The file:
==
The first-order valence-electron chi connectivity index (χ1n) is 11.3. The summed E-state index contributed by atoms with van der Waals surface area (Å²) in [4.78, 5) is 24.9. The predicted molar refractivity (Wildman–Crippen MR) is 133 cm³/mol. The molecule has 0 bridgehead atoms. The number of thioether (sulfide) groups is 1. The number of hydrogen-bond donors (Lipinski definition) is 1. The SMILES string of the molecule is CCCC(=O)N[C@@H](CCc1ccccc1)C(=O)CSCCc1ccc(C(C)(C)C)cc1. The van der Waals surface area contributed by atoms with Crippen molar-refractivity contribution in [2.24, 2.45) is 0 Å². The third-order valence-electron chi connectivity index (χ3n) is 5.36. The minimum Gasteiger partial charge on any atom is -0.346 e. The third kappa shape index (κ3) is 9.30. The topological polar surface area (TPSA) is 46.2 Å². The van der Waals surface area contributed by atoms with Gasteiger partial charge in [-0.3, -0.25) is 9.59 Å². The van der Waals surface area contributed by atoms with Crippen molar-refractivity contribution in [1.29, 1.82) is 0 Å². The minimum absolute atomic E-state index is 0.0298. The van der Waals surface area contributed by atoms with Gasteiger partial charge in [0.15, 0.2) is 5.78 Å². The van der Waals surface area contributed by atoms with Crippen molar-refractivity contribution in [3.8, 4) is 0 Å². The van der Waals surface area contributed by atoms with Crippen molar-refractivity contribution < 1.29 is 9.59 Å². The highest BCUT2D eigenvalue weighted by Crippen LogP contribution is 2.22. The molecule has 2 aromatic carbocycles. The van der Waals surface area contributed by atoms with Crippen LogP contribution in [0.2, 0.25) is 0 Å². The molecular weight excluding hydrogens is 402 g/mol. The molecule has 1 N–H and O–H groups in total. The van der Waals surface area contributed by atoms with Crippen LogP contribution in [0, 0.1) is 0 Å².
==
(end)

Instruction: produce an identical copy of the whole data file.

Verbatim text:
The first-order valence-electron chi connectivity index (χ1n) is 11.3. The summed E-state index contributed by atoms with van der Waals surface area (Å²) in [4.78, 5) is 24.9. The predicted molar refractivity (Wildman–Crippen MR) is 133 cm³/mol. The molecule has 0 bridgehead atoms. The number of thioether (sulfide) groups is 1. The number of hydrogen-bond donors (Lipinski definition) is 1. The SMILES string of the molecule is CCCC(=O)N[C@@H](CCc1ccccc1)C(=O)CSCCc1ccc(C(C)(C)C)cc1. The van der Waals surface area contributed by atoms with Crippen molar-refractivity contribution in [2.24, 2.45) is 0 Å². The third-order valence-electron chi connectivity index (χ3n) is 5.36. The minimum Gasteiger partial charge on any atom is -0.346 e. The third kappa shape index (κ3) is 9.30. The topological polar surface area (TPSA) is 46.2 Å². The van der Waals surface area contributed by atoms with Gasteiger partial charge in [-0.3, -0.25) is 9.59 Å². The van der Waals surface area contributed by atoms with Crippen molar-refractivity contribution in [1.29, 1.82) is 0 Å². The minimum absolute atomic E-state index is 0.0298. The van der Waals surface area contributed by atoms with Gasteiger partial charge in [0.15, 0.2) is 5.78 Å². The van der Waals surface area contributed by atoms with Crippen molar-refractivity contribution in [3.8, 4) is 0 Å². The van der Waals surface area contributed by atoms with Crippen molar-refractivity contribution < 1.29 is 9.59 Å². The highest BCUT2D eigenvalue weighted by Crippen LogP contribution is 2.22. The molecule has 2 aromatic carbocycles. The van der Waals surface area contributed by atoms with Crippen LogP contribution in [0.2, 0.25) is 0 Å². The molecular weight excluding hydrogens is 402 g/mol. The molecule has 1 N–H and O–H groups in total. The van der Waals surface area contributed by atoms with Crippen LogP contribution in [0, 0.1) is 0 Å².